New Hampshire-based photographer Bear Kirkpatrick’s Hierophanies series places naked models into dark, moody nighttime landscapes. The images, some of which are included in Photo-eye Gallery’s exhibition The Nude — Classical, Cultural, Contemporary, convey a sense of animalistic, instinctual activity. In the world Kirkpatrick envisions, the human figures are small and fragile, moving in a realm of limited visibility, at the mercy of the unseen. Most of the light is artificial, illuminating the immediate foreground, while features of the landscape quickly disappear in the enveloping night. “Backgrounds that fade into darkness sort of scare me a bit,” Kirkpatrick told Pasatiempo. “The light only goes so far. It’s symbolic of the light of our own intellect, our own knowledge, even our own insight. That only gets you so far. There’s a lot of blackness out there.”

Kirkpatrick shoots deep in swamps and forests, transforming natural landscapes into nocturnal scenes at once magical and mysterious. “The primary starting point I had in making them was because I liked the way landscapes changed when you altered the light on them. Certain places in the woods or in the marshes, the grass, or the trees are predominantly shaped to your eye by the way the sun moves across them. I started using light from different angles, trying to bring out a hidden landscape within that landscape, a kind of face you normally wouldn’t see and that struck me. I had to wait until the sun went down or mostly down, so it was dark enough that the flashes were stronger than the ambient light.”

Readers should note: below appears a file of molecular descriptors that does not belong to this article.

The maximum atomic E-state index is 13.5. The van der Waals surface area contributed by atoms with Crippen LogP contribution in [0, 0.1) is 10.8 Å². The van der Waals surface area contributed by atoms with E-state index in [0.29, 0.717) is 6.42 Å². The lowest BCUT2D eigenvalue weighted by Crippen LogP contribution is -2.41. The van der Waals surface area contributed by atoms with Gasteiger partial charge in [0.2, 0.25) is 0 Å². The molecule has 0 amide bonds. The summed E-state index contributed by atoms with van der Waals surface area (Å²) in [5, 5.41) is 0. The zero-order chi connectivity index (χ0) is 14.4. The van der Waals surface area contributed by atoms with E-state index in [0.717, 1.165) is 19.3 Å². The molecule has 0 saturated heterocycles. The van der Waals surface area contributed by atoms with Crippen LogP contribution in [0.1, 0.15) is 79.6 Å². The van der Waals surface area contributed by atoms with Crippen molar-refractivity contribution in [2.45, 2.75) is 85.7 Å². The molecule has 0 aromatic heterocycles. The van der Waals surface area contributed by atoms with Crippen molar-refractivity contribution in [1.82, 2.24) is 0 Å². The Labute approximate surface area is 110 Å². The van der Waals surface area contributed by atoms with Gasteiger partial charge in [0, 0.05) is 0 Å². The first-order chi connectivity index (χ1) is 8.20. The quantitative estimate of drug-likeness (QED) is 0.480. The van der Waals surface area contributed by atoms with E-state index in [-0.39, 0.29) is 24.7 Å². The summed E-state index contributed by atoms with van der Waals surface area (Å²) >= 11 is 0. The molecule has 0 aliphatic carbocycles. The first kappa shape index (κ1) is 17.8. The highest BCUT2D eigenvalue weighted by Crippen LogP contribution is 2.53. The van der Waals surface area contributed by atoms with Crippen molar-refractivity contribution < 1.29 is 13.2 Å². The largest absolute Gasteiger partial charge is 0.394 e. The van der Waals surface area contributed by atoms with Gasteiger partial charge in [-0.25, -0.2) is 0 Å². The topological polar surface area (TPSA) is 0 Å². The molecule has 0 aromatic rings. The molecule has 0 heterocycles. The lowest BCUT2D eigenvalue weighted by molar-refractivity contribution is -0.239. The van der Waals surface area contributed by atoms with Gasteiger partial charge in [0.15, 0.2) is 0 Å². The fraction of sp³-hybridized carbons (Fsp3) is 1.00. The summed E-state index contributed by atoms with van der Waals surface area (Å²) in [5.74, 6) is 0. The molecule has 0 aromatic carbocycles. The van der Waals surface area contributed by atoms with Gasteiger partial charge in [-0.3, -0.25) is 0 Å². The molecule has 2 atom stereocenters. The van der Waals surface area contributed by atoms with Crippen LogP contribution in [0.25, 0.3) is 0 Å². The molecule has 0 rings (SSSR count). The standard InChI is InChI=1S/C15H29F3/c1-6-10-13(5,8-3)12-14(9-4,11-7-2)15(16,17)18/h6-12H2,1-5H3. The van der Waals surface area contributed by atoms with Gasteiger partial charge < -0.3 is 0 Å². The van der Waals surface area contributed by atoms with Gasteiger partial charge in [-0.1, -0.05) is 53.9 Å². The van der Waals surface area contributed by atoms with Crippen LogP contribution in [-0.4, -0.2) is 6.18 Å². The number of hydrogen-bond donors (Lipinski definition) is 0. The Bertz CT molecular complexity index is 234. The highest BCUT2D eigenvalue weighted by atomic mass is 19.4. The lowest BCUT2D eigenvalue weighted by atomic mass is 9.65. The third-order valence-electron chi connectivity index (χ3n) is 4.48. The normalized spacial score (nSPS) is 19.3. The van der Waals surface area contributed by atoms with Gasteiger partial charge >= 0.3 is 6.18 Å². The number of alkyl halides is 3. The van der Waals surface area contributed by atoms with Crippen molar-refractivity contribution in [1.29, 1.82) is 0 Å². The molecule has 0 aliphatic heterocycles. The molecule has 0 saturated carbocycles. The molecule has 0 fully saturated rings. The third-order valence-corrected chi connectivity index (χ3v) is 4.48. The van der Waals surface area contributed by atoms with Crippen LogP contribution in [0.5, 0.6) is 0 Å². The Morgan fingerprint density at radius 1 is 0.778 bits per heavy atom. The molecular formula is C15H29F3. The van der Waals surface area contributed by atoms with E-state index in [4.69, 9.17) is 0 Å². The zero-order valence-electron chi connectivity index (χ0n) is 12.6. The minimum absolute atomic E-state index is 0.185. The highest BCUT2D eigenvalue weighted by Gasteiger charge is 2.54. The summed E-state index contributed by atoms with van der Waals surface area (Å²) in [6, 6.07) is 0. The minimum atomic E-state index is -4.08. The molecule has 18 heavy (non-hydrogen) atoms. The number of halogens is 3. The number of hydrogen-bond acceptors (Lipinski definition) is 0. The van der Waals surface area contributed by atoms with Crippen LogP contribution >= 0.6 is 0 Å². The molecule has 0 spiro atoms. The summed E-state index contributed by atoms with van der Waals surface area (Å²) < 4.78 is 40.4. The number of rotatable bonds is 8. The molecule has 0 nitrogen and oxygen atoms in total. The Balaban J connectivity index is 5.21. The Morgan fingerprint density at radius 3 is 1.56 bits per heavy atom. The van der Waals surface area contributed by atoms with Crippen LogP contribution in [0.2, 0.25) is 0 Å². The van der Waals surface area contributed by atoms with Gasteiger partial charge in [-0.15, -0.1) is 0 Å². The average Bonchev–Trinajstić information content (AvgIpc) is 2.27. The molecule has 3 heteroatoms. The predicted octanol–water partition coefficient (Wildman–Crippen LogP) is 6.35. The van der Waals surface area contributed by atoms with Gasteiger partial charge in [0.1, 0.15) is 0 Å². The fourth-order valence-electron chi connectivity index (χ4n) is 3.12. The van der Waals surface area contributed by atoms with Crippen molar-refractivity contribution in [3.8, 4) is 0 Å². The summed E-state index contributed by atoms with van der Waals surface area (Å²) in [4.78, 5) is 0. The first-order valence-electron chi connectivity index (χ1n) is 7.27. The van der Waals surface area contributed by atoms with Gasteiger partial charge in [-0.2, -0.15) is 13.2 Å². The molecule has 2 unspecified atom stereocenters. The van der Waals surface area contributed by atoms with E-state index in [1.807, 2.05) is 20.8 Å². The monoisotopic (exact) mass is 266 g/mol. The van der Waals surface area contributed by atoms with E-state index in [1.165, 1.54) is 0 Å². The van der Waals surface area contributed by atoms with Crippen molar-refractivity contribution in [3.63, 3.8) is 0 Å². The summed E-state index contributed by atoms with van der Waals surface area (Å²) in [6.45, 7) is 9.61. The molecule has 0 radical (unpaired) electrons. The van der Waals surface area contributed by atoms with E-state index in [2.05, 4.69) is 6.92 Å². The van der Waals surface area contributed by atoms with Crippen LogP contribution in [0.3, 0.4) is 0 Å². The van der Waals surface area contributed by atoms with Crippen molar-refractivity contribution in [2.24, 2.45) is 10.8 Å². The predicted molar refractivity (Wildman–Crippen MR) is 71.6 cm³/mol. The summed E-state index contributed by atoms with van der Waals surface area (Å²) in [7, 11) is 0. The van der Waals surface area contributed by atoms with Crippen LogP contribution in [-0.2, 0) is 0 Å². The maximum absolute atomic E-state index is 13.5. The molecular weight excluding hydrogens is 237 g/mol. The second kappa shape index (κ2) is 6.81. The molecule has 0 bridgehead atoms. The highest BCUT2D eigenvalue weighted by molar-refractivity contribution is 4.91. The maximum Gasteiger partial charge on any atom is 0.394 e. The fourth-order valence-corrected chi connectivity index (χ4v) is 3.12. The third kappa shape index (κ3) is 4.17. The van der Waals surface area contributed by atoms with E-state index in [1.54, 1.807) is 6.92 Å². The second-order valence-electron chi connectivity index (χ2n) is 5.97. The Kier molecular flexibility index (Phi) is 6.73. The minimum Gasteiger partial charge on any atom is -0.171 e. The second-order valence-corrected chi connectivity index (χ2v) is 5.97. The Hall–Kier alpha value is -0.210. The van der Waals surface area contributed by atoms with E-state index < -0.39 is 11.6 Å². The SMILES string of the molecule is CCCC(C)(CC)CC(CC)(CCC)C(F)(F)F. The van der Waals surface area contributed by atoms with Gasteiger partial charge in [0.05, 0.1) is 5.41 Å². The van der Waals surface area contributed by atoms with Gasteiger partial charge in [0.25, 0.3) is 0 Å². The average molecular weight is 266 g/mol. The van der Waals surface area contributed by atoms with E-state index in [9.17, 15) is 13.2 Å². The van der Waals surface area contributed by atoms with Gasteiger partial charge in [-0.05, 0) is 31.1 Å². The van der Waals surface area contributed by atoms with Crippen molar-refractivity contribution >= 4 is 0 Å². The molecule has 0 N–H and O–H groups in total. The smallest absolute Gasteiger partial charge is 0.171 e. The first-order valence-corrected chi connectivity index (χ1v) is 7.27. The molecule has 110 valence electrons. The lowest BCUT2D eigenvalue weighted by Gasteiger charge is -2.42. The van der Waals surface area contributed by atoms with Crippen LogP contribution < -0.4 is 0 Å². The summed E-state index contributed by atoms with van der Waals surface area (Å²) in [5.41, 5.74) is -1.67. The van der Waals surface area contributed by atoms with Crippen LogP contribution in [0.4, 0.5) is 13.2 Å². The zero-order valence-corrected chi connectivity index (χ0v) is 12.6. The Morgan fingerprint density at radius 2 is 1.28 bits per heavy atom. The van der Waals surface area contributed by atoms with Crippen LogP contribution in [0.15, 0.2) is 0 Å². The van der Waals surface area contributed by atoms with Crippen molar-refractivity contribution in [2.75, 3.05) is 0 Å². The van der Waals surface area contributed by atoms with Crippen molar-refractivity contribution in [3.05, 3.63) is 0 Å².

Kirkpatrick’s shooting time — about 15 or 20 minutes, before it became too dark to shoot — meant photographer and model had to work fast. “It was almost like a forced difficulty,” he said, “to make yourself come to a place where you didn’t know what to do next. You only had a few minutes to do something, and you knew you were not going to come back there; you were not going to get that model there again. What are you going to do? You had to move quickly. That often gave us the most interesting stuff. A lot of the images were mistake images. I just shot as much as 
I could. The mistakes, the unplanned kind of stuff, were often the 
most interesting.”

Kirkpatrick is not the only photographer in the exhibit who places his subjects in outdoor settings. In Santa Fe-based photographer Patti Levey’s Vallecitos, for instance, a reclining nude in the foreground of a majestic vista settles into the landscape, becoming a natural extension of it. Levey’s photographs, like those of Neil Craver, whose work is also included, hark back to the Symbolist work of early-20th-century photographers such as Anne Brigman.

Photo-eye discovered Craver, along with Kirkpatrick, Evan Baden, and Karin Rosenthal, on the newly launched Art Photo Index (, a comprehensive online database of contemporary fine-art and documentary photographers. The site launched in December 2012, with more than 3,000 vetted photographers.